Translated by Alison Watts
Wow! In just over 200 pages, Riku Onda creates real suspense in this psychological drama and she maintains this tension right until the end. I loved it!
The story alternates between two narrators, Aki and Hiro. They had shared a Tokyo apartment, but their relationship is now finished. They have agreed to meet together back in their now-empty apartment for one last night before going their separate ways. What caused the break-up? Well, it appears to emanate from a holiday they had together, hiking in the mountains. They had hired a guide – but the guide died inexplicably. That tragedy caused an irreparable rift, doubly so because each believes the other is responsible.
She has to confess. I have to make her do that tonight. […]
Can I do it? At some point during this night, will I be able to get her to say with her own lips that she killed that man?
The doorknob turns and the door opens with a click.
I arrange my face into a smile, ready to greet the man who may be planning to kill me.
Aki and Hiro will have a picnic in the empty flat, using Aki’s suitcase as a table. They’ll sleep on the floor and the next morning that’s it – final separation. But as we’ve seen already, both have a plan for how the conversation is going to go. Apart from Hiro nipping out to get more drinks and have a fag, the action stays in the apartment creating such an atmosphere of claustrophobia.
It’s not clear what their relationship is either – were they just friends and flatmates or were they lovers? That’s rather simplistic – it’s far more complicated than that, but I’m not going to ruin that mystery for you. They must have been close, but how?
At the beginning of the story, while they eat their picnic, Aki in particular dislikes the smell of the dish that Hiro is devouring – we can see there is a distance between them now. They tell each other their plans Aki is going to Vietnam with a friend (that’s a lie, but she wants Hiro to believe she’s gone). Hiro will move in with his new girlfriend – but he seems a bit ambivalent about that. It’s time for less of the small talk. Time to bring up the elephant in the room – what happened to the mountain guide? The narrative goes into flashback, but maintains the alternating chapters told by Hiro and Aki.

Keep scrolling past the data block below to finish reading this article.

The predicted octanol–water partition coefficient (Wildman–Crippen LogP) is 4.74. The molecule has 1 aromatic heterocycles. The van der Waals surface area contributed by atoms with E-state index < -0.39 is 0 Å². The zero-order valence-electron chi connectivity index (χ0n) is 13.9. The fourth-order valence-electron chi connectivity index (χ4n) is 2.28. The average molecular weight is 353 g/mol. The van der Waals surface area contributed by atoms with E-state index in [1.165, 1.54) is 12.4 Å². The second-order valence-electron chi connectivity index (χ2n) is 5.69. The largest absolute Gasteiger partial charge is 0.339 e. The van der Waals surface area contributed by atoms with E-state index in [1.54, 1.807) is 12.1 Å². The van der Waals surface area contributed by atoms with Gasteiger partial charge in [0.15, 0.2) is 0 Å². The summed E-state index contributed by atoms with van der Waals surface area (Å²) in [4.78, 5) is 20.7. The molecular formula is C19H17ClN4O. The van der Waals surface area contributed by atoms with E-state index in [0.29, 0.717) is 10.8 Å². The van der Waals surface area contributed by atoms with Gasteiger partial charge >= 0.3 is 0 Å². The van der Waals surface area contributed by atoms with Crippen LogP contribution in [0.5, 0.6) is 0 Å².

This novel is so carefully plotted. Riku Onda gives us the information bit by bit and with plenty of sleight of hand. Often we have two slightly different versions, one from Hiro, the other from Aki. Who is telling the truth? The different perspectives of the two protagonists keep the suspense sky high. She gradually teases out how the pair met and eventually moved in together, elements of their childhoods, and of course, their accounts of the holiday and the truth about their relationship.
Although billed as a mystery and psychological thriller, this novel is rather more than that with its unconventional structure and reveals. It is so cleverly done and this was an addictive read, impeccably translated by Alison Watts. There is that feel to the writing that only the Japanese seem to be able to do – being slightly aloof and dreamy, but completely lucid at the same time. If you enjoy that kind of storytelling, at 204 pages, you can read it in one session–one night even like the book itself!
This is the second novel by Riku Onda to be translated into English, I must read The Aosawa Murders, the first, now. She is a name to remember, and I loved Fish Swimming in Dappled Sunlight.
Source: Review Copy – Thank you! Bitter Lemon Press – 204 pages, paperback original. BUY at Blackwell’s via my affiliate link.